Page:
Fish Creek Wildlife Observation Site

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Photo: USFWS

At a Glance

Brown bears, black bears, and occasionally wolves come to fish the clear shallow waters of Fish Creek, where visitors may observe them from an elevated boardwalk. The best viewing is from July through mid-September during the chum and pink salmon runs.

Fish Creek is about three miles north of Hyder, Alaska. The area’s remote location and proximity to interior British Columbia offers other wildlife viewing opportunities. Beavers, mink, Canada geese, harlequin ducks, common mergansers, bald eagles, sharp-shinned hawks, great blue herons, and several species of gulls are also seen in this beautiful glacial river valley.

Several bird species that are common to the interior of North America but rarely found in Alaska are also found here, like the American crow, magnolia and MacGillivray’s warblers, warbling vireo, American redstart, western tanager, and chipping sparrow.

A pass is required to visit the Fish Creek Wildlife Observatory during peak season. The site is managed by the US Forest Service.

Facilities

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A pass is required to visit the site in peak season. Photo: USFWS

The Fish Creek Wildlife Observatory is open daily and hours vary according to the season. The site consists of a 600 foot elevated wooden viewing platform with benches, two parking areas, a second raised walkway along a spawning channel that connects the parking areas to the main viewing area, and an outhouse. The site is designed to help accommodate increasing numbers of visitors, maintain a safe separation between people and bears, and allow the bears to feel “comfortable” enough to pursue their normal behavior without concern for observers.

An individual pass is required to visit the site during peak season. You may purchase passes from local vendors, the Forest Service office in Hyder, or the Forest Service cabin next to the boardwalk entrance. Forest Service personnel will check your pass (if required) and brief you on site conditions and safety. During the peak viewing season, Forest Service interpreters are also onsite to provide current information on bear safety and wildlife activity.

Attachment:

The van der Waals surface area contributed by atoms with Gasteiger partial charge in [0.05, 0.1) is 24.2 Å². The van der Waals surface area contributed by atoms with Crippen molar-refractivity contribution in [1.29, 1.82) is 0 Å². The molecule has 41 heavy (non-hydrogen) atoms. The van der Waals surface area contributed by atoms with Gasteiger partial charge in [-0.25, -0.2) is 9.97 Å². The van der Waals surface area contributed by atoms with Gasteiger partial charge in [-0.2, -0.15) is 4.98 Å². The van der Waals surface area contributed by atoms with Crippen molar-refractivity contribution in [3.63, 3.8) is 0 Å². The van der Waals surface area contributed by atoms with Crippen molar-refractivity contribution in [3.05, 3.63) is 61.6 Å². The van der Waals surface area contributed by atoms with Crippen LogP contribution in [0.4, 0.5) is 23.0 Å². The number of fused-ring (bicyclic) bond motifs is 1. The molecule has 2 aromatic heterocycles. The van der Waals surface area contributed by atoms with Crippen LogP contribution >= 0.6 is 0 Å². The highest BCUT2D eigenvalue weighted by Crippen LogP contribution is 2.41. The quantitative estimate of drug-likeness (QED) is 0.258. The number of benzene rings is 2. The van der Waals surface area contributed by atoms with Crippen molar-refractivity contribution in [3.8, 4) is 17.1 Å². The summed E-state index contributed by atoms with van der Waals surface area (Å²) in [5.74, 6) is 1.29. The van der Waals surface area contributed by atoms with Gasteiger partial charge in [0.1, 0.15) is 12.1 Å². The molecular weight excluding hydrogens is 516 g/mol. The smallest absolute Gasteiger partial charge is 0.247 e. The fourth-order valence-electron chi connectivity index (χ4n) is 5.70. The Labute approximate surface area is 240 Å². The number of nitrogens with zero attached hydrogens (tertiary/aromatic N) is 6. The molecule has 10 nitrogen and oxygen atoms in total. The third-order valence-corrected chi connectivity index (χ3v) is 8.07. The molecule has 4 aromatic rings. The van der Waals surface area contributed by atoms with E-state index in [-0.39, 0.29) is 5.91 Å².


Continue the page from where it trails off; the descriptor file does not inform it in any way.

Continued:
Accessible Facilities: The wildlife viewing platforms, parking area, and outhouse are wheelchair accessible.

Getting There

Fish Creek map

From British Columbia, Canada:

A 41-mile detour off the Cassiar Highway at Meziadin Lake Junction (on Highway 37A) brings you to the neighboring towns of Stewart, British Columbia and Hyder, Alaska at the head of Portland Canal.

Follow the gravel-surfaced Salmon River Road through Hyder and continue three miles north. A sign marks the Observation Site, and the parking area is on the left just past the Fish Creek bridge.

Shuttle vans from Hyder and Stewart provide another way to get to the Observation Site for those who do not want to drive or park large RVs or trailers. Visitors are encouraged to use the shuttles to help minimize traffic congestion at the Observation Site.

From Ketchikan, Alaska:

Hyder, Alaska is about a 75 minute small plane trip from Ketchikan. If you are making the trip, be sure to give yourself enough time. It is not something you can do in a day and you risk being weathered in. Hyder is not connected to Ketchikan by road.

Contact Information

Hyder Forest Service office: (250) 636-2367 from May 1 to Oct. 1

For information during the off-season, contact the Ketchikan Misty Fjords Ranger Service at (907) 225-2148.

US Forest Service website for Fish Creek

Check with the Forest Service for information about shuttle services from Hyder and Stewart to the Fish Creek site.

Gallery

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A young black bear having a good roll. Photo: Brigitte Bettler Abele
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The elevated platform offers a safe vantage point. Photo: USFWS
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Wolves like salmon too. Photo: Brigitte Bettler Abele